The Python documentation recommended may be helpful with getting a deeper understanding of how importation of libraries into the program works. Be sure that the following code in step 1 is placed at the top of the file.

from urllib.request import urlopen
from bs4 import BeautifulSoup
import re

Step 2

After making the imports, add the following code which will define the first variable stored by Python. The name of the variable will be called “chemical” and it will store the value given through the text input displayed to the user. The variable stored should be a type of chemical identified by either its common name or systematic chemical name.

chemical = input("Put in the name of the chemical you want the InChI for: ")

Step 3

Two more variables will be necessary in setting up the preformatted URL structure needed to find corresponding chemical page on Wikipedia. The following code will set “html” as the variable and it will be assigned a full URL that is a combination of a preformatted section that does not change along with a piece that takes the user input defined in step 2. The URL will be pieced together into a single string matching where the chemical page is located on Wikipedia. In programming, this process is often called concatenation. The command “urlopen” will serve as the function or assignment to that page defining how to use the variable when called. After the “html” variable has been stored, a second variable called “wikiExtract” will store the text retrieved from this webpage. The first piece in the parenthesis will define what variable to call for the URL assignment followed by the format and the command for what should be done. The command “get_text” will then store everything on the page to the variable defined.

html = urlopen("https://en.wikipedia.org/wiki/" + chemical)
wikiExtract = BeautifulSoup(html, "lxml").get_text()

Step 4

After the html of the webpage has been retrieved, the next few lines will search, isolate and store the InChI value independently of the other text from the webpage. The first line will perform a search of the html for the pattern “InChI=.*” and put this into memory as a value. The star and dot in the pattern will tell the program to grab everything found after “InChI=” as a parameter. Once the value has been found, the second line of code will then break off all text that follows the InChI string and store only the string to a new variable. The last function will provide the most refinement in isolating the InChI string by removing any added space or unwanted characters. The variable “inchiFinal” will be sent to the users display as the result of the search.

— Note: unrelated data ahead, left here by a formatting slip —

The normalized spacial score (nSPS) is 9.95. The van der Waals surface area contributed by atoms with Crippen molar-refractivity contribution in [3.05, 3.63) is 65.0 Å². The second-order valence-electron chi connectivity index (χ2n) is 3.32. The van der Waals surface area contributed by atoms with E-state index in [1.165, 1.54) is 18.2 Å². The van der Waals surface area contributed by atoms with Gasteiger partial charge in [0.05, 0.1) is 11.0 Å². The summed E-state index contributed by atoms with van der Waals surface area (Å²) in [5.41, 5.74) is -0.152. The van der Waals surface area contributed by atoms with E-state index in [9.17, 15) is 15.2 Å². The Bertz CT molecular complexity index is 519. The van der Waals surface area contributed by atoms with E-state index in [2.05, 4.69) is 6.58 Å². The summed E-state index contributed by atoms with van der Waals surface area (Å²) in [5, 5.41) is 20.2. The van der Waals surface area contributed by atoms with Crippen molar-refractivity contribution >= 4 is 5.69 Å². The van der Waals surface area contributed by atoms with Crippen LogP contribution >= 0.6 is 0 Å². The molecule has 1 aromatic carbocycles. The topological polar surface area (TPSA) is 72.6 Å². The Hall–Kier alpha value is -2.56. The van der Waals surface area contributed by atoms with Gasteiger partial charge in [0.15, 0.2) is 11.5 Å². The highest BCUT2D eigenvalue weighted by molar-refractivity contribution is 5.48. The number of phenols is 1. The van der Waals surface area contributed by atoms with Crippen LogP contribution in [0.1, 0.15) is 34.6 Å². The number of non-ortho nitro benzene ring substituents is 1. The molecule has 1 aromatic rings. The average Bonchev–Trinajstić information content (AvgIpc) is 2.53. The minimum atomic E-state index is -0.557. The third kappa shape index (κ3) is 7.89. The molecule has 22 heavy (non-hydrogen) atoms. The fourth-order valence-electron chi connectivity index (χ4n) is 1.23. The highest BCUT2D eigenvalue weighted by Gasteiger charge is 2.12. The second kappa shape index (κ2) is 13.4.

inchiMatch = re.findall("InChI=.*", wikiExtract)
inchiClean = inchiMatch[0].split('H\\')
inchiFinal = inchiClean[0].split()

Step 5

Before the user receives the results, the following code can be inserted to give a nice little message that is followed by the actual InChI string. This will help to keep things looking nice and clean.

print("\n" + "Wikipedia says the InChI is:" + '\n')
print(inchiFinal[0])

If you would like to just copy the entire program in sequence, below is the completed code containing everything that is needed to perform retrieving an InChI from Wikipedia.

Completed Code Example

from urllib.request import urlopen
from bs4 import BeautifulSoup
import re

chemical = input("Put in the name of the chemical you want the InChI for: ")

html = urlopen("https://en.wikipedia.org/wiki/" + chemical)
wikiExtract = BeautifulSoup(html, "lxml").get_text()

inchiMatch = re.findall("InChI=.*", wikiExtract)
inchiClean = inchiMatch[0].split('H\\')
inchiFinal = inchiClean[0].split()

print("\n" + "Wikipedia says the InChI is:" + '\n')
print(inchiFinal[0])

Program Demonstration

An interactive demo of this program is provided by Trinket in the online publication.5 The trinket can be visited at this location (https://trinket.io/python3/437c1f516a). The stored and printable copies will only contain screenshots below with descriptions as they cannot display the trinket program in a live environment.

Figure 1 The above image shows the interpreter requesting a chemical name from the user.

 

Figure 2 The above image shows the user inserting the chemical acetone into the request.